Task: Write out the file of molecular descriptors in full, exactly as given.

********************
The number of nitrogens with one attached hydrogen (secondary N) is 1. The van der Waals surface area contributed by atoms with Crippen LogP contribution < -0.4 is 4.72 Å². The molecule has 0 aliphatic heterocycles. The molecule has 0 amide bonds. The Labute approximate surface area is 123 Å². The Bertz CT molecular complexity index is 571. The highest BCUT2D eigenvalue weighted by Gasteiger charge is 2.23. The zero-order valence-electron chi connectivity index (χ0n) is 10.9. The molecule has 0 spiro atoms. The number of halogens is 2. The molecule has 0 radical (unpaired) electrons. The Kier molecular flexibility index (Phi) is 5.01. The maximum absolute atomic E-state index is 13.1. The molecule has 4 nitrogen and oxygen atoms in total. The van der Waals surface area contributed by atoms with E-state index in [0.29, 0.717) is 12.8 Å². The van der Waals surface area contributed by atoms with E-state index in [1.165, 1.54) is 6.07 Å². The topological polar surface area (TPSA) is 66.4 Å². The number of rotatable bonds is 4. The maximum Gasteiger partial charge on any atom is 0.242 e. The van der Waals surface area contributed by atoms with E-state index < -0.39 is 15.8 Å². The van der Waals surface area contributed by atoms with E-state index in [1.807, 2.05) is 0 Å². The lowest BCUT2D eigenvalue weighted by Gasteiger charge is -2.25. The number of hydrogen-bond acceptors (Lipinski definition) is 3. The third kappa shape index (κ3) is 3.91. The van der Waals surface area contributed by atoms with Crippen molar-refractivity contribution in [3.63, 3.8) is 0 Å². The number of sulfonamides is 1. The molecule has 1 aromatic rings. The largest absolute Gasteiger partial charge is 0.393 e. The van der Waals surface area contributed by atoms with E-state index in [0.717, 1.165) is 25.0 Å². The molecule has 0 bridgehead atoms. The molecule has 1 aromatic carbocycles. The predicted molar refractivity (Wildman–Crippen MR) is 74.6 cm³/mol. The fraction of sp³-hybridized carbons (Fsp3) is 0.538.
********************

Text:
The number of nitrogens with one attached hydrogen (secondary N) is 1. The van der Waals surface area contributed by atoms with Crippen LogP contribution < -0.4 is 4.72 Å². The molecule has 0 aliphatic heterocycles. The molecule has 0 amide bonds. The Labute approximate surface area is 123 Å². The Bertz CT molecular complexity index is 571. The highest BCUT2D eigenvalue weighted by Gasteiger charge is 2.23. The zero-order valence-electron chi connectivity index (χ0n) is 10.9. The molecule has 0 spiro atoms. The number of halogens is 2. The molecule has 0 radical (unpaired) electrons. The Kier molecular flexibility index (Phi) is 5.01. The maximum absolute atomic E-state index is 13.1. The molecule has 4 nitrogen and oxygen atoms in total. The van der Waals surface area contributed by atoms with E-state index in [0.29, 0.717) is 12.8 Å². The van der Waals surface area contributed by atoms with E-state index in [1.165, 1.54) is 6.07 Å². The topological polar surface area (TPSA) is 66.4 Å². The number of rotatable bonds is 4. The maximum Gasteiger partial charge on any atom is 0.242 e. The van der Waals surface area contributed by atoms with E-state index < -0.39 is 15.8 Å². The van der Waals surface area contributed by atoms with E-state index in [1.807, 2.05) is 0 Å². The lowest BCUT2D eigenvalue weighted by Gasteiger charge is -2.25. The number of hydrogen-bond acceptors (Lipinski definition) is 3. The third kappa shape index (κ3) is 3.91. The van der Waals surface area contributed by atoms with Crippen molar-refractivity contribution in [3.63, 3.8) is 0 Å². The number of sulfonamides is 1. The molecule has 1 aromatic rings. The largest absolute Gasteiger partial charge is 0.393 e. The van der Waals surface area contributed by atoms with E-state index in [0.717, 1.165) is 25.0 Å². The molecule has 0 bridgehead atoms. The molecule has 1 aromatic carbocycles. The predicted molar refractivity (Wildman–Crippen MR) is 74.6 cm³/mol. The fraction of sp³-hybridized carbons (Fsp3) is 0.538.